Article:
4.3.2

B-TREE-SPLIT-CHILD Running Time

The running time is ?(t).

4.3.3

B-TREE-SPLIT-CHILD Example

Insert key (j) to the following B-tree of order 5 in Figure 4.

j > F,

Insert key (j) to the right sub-tree. See Figure 5.

Figure 5: The B-tree after

inserting ‘j’ ( B-Tree-Split-Child Example )

It is a full node, By applying B-TREE-SPLIT-CHILD:

The median key which is (j) moves up to the parent node because the

parent not is non-full. All keys on the left of the median key (G,H) remain on

the original node. All keys on the right of the median key (K,M) move to the

new node. See Figure 6.

Figure 6: The B-tree after

Splitting a node ( B-Tree-Split-Child Example )

4.4

Inserting

into a B-tree

Inserting a key into a B-tree T of height h is done

in a single pass down the tree. The B-TREE-INSERT procedure uses

B-TREE-SPLIT-CHILD to guarantee

that the recursion never occurs to a full node 6.

4.4.1

B-TREE-INSERT pseudo-code

Input: is a key to

be inserted.

B-TREE-INSERT(T,k)

1 r rootT

2 if nr

= 2t – 1

3 then s ALLOCATE-NODE()

4 rootT

s

5 leafs

FALSE

6 ns

0

7 c1s

r

8

B-TREE-SPLIT-CHILD(s,1,r)

9 B-TREE-INSERT-NONFULL(s,k)

10 else

B-TREE-INSERT-NONFULL(r,k)

Lines 1: Root node r is created.

Lines 2-9: Handle the case where the root node r is full, the root is split and a new node s (having two children)

becomes the root. The height of the B-tree is increased at the top. The

procedure finishes by calling B-TREE-INSERT-NONFULL to

perform the insertion of key k in the tree rooted at the non-full root

node 6.

Lines 10: Recurses and

guarantees that the node to which it recurs is not full by calling B-TREE-SPLIT-CHILD.

The recursive procedure B-TREE-INSERT-NONFULL

inserts key k into node x, assumed to be non-full. The

operation of B-TREE-INSERT and the recursive operation of B-TREE-INSERT-NONFULL guarantee

that this assumption is true 6.

4.4.2

B-TREE-INSERT-NONFULL pseudo-code

B-TREE-INSERT-NONFULL(x,k)

1 i nx

2 if leafx

3 then while i

1 and k keyix

16 then

i i + 1

17

B-TREE-INSERT-NONFULL(cix,k)

Lines 3-8: Handle the case where x is a leaf node by inserting key k

into node x. If x is not a leaf node, then insert k into

the appropriate leaf node in the sub-tree rooted at internal node x,

in this case go to lines 9-11.

Lines 9-11: Determine the child of node x to which the

recursion descends.

Lines 13: Detects whether the recursion would descend to a full child, in

this case go to line 14.

Lines 14: Uses B-TREE-SPLIT-CHILD to

split that child into two non-full children.

Lines 15-16: Determines which one of the two children is the correct is one to

descend to.

Line 17: Then recurses

to insert k into the appropriate sub-tree 6.

4.4.3

B-TREE-INSERT Running Time

The running time is O(t1ogt n).

4.4.4

B-TREE-INSERT Example

Insert the following keys (70, 90, 25) to the B-tree

of order 6 in Figure 7.

Figure 7: a B-tree of order

6 ( B-Tree-Insert Example )

By applying B-TREE-INSERT :

First compare the key (70) with all key

values, it is bigger so it is inserted after key (50).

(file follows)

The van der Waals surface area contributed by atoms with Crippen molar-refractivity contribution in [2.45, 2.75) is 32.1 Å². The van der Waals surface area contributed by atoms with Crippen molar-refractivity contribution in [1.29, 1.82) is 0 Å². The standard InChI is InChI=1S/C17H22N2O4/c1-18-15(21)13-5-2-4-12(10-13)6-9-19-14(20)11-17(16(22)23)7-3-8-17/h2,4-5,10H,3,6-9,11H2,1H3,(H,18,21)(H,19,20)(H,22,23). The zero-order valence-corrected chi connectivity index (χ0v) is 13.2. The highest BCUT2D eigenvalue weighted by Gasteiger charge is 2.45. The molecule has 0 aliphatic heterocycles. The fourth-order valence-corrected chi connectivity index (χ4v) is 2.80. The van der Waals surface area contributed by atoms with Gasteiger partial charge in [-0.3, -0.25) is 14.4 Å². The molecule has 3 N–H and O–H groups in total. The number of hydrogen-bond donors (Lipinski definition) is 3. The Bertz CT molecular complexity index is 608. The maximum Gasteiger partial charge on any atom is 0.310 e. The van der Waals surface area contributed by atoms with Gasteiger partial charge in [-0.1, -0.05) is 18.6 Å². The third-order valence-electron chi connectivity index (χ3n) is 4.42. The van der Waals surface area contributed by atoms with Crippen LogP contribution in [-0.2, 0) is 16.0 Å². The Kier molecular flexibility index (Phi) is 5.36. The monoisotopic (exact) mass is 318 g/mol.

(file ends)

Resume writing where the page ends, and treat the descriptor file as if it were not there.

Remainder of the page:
Then compare the key (90) with all key values, it is

bigger so it is inserted after key (70). See Figure 8.

Figure 8: The B-tree after

inserting ‘70,90’ ( B-Tree-Insert Example )

The node is full, to insert the key (25)

a split procedure must be applied first. Take the median key (50) and promote

it as the new root node and perform split operation on the original node. All

keys on the left of the median key which are (10) and (30) stay on the original

node and this node become the left child of the median key (50) which is the

new root node. All keys on the right of the median key which are (70) and (90)

move to new node and become the right child of the median key (50) which is in the

new root node.

Now insert the key (25) by first

comparing it with the root node key (50) which is bigger, so go to the left

sub-tree. The left sub-tree has two keys (10,30), first compare the key (25)

with the first key (30) which is bigger so the key (25) is inserted before the

key (30). See Figure 9.

Figure 9: The B-tree after

inserting ’25’ ( B-Tree-Insert Example )

4.5 Deleting from a B-tree

There are three possible cases for

deletion in a B-tree. Let k be the key to be deleted and x is the

node containing the key k 7.

The three cases are:

4.5.1

Case-?

If the key

is a leaf node then simply remove the key to be deleted.

Key k is in node x and x is a

leaf, simply delete k from x.

·

Case-? Example

Figure 10: a B-tree of order

4 ( B-Tree-Delete-key Case-? Example )

Delete the key (6) from the B-tree of

order 4 in Figure 10.

Figure 11: The B-tree after deleting ‘6’ (

B-Tree-Delete-key Case-? Example )

See the B-tree after deleting key (6) in Figure 11.

4.5.2

Case-??

If key k is in node x and x is

an internal node, there are three cases to consider:

4.5.2.1 Case-??-a

If the child y that precedes k

in node x has at least t keys (more than the minimum), then find

the predecessor key k’ in the sub-tree rooted at y. Recursively

delete k’ and replace k with k’ in x 7.

4.5.2.2 Case-??-b

If the child node z that follows k